Wii U review: Shovel Knight

ShovelKnightPixes

Dig it or shovel off

To miss Shovel Knight’s NES-throwback ambitions would be next to impossible. Styled after any number of classic Capcom platformers, Shovel Knight features colorful sprites, chirpy tunes, a wide array of weapons and powers, and eight wild bosses to bury.

Shovel Knight dispenses enemies with sideswipes and pogo jumps of shovel justice, unearths gems by digging up rocky mounds, and hops from platform to platform seeking justice. Not to mention he’s seeking his partner and love interest Shield Knight — she’s been taken by a shadowy enchantress, and it’s up to Shovel Knight to save her. I promise their relationship isn’t as banal as it sounds.

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Neither are the different platforming setpieces that make up stage design. Rarely in modern platformers do we find such diversity among the platforms themselves: Shovel Knight jumps on bubbling cauldrons, bouncy gelatin beetles, spellbook activated magical runes, and rainbow-barfing floating statues. They’re cool, they’re original, and they add platforming variety and challenge. They’re something I’ve been missing since the formative days of Mario and Mega Man.

But there’s more going on here than retro reverence. Shovel Knight isn’t mere mimicry; it’s a tightly designed game with a fun-first ethos, foregoing NES-era design where it doesn’t work for a modern audience. They game’s scope and color palette are expanded, bosses are bigger and more fluid, and built-in achievements add a modern sheen for objective-chasing tryhards. It’s also presented in widescreen. Hooray!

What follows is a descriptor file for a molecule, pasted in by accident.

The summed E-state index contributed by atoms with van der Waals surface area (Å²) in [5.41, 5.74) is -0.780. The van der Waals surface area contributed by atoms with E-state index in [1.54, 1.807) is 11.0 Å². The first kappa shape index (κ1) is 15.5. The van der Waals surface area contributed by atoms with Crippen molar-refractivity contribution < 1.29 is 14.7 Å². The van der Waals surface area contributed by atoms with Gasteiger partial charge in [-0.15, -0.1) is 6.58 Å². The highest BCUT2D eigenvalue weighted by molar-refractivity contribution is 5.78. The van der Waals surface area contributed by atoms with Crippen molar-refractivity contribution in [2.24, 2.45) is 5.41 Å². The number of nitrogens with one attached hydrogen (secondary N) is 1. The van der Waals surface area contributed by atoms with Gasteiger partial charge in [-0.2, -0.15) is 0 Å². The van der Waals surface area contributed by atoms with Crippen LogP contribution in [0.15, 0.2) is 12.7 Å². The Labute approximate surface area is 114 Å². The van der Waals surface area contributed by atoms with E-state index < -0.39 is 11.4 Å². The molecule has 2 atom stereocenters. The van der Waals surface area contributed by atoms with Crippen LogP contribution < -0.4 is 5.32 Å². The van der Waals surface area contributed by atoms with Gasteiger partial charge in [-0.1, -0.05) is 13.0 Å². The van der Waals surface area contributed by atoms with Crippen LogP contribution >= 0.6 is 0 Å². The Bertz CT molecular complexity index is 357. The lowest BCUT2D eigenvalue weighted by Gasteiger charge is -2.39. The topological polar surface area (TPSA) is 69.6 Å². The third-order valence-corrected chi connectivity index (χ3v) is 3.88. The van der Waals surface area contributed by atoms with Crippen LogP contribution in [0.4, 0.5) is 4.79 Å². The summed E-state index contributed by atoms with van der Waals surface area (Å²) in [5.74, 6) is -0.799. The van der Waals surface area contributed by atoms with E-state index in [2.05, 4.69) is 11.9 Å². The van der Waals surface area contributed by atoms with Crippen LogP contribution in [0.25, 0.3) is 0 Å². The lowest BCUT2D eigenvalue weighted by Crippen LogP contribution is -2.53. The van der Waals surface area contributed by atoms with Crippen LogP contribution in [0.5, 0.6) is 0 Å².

The difficulty especially feels modern — Shovel Knight is difficult without being punishing. Players have infinite lives, losing a portion of their acquired gems with each death, retrieving them if they can make it back to that screen. Checkpoints are sparse but smartly placed, minimizing player frustration. And there’s actually a proper difficulty curve, rather than being Nintendo hard from stage one.

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But what really makes Shovel Knight shine isn’t the (excellent) mechanics, but the game’s post-Adventure Time sensibilities. The townsfolk are a haphazard assortment of quirky fantasy anti-tropes, all characters in their own right, all willing to crack wise or taunt Shovel Knight. Grandma Swamp recites “Double, trouble, soil and shovel,” then admonishes Shovel Knight when he calls her a witch. The Troupple Acolyte announces his unfailing reverence for the Troupple King, a trout-apple whale that lives in a nearby pond. Long may his stem grow!

Shovel Knight himself possesses the sort of stupidly honest gallantry that’s been lost to our morally grey millennium. He hops into levels with a flourish, raising his shovel in the air as “FOR SHOVELRY!” flashes onscreen. He burns end-bosses for their evil deeds and they respond in kind, a back and forth banter that’s endlessly refreshing after years of super-serious moral fables.

The bottom line is this: Shovel Knight may be a retro throwback, but it isn’t just a retro throwback. There’s enough heart here, and enough original design, to elevate Shovel Knight far above me-too imitation. It’s a truly great game — whether or not you were there the first time around.

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